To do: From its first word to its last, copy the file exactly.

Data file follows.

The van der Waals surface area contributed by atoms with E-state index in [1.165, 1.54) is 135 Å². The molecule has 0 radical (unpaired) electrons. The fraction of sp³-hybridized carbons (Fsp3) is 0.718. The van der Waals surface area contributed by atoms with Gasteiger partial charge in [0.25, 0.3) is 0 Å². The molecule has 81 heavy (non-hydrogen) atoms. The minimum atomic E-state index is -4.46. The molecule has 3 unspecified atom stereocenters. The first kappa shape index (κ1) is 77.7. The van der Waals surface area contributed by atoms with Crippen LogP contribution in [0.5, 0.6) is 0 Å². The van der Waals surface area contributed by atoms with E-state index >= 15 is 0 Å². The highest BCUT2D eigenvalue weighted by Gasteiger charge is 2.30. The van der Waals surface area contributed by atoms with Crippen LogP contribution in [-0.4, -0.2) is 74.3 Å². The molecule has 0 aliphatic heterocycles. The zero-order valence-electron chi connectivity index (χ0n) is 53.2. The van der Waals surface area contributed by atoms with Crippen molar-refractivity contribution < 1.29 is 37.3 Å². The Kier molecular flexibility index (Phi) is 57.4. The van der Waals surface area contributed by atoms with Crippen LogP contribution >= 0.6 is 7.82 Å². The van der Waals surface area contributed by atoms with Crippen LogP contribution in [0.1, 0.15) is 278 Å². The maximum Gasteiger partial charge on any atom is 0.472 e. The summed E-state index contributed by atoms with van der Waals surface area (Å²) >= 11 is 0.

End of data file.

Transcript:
The van der Waals surface area contributed by atoms with E-state index in [1.165, 1.54) is 135 Å². The molecule has 0 radical (unpaired) electrons. The fraction of sp³-hybridized carbons (Fsp3) is 0.718. The van der Waals surface area contributed by atoms with Gasteiger partial charge in [0.25, 0.3) is 0 Å². The molecule has 81 heavy (non-hydrogen) atoms. The minimum atomic E-state index is -4.46. The molecule has 3 unspecified atom stereocenters. The first kappa shape index (κ1) is 77.7. The van der Waals surface area contributed by atoms with Crippen LogP contribution in [0.5, 0.6) is 0 Å². The van der Waals surface area contributed by atoms with E-state index >= 15 is 0 Å². The highest BCUT2D eigenvalue weighted by Gasteiger charge is 2.30. The van der Waals surface area contributed by atoms with Crippen LogP contribution in [-0.4, -0.2) is 74.3 Å². The molecule has 0 aliphatic heterocycles. The zero-order valence-electron chi connectivity index (χ0n) is 53.2. The van der Waals surface area contributed by atoms with Crippen molar-refractivity contribution < 1.29 is 37.3 Å². The Kier molecular flexibility index (Phi) is 57.4. The van der Waals surface area contributed by atoms with Crippen LogP contribution >= 0.6 is 7.82 Å². The van der Waals surface area contributed by atoms with Crippen LogP contribution in [0.1, 0.15) is 278 Å². The maximum Gasteiger partial charge on any atom is 0.472 e. The summed E-state index contributed by atoms with van der Waals surface area (Å²) >= 11 is 0.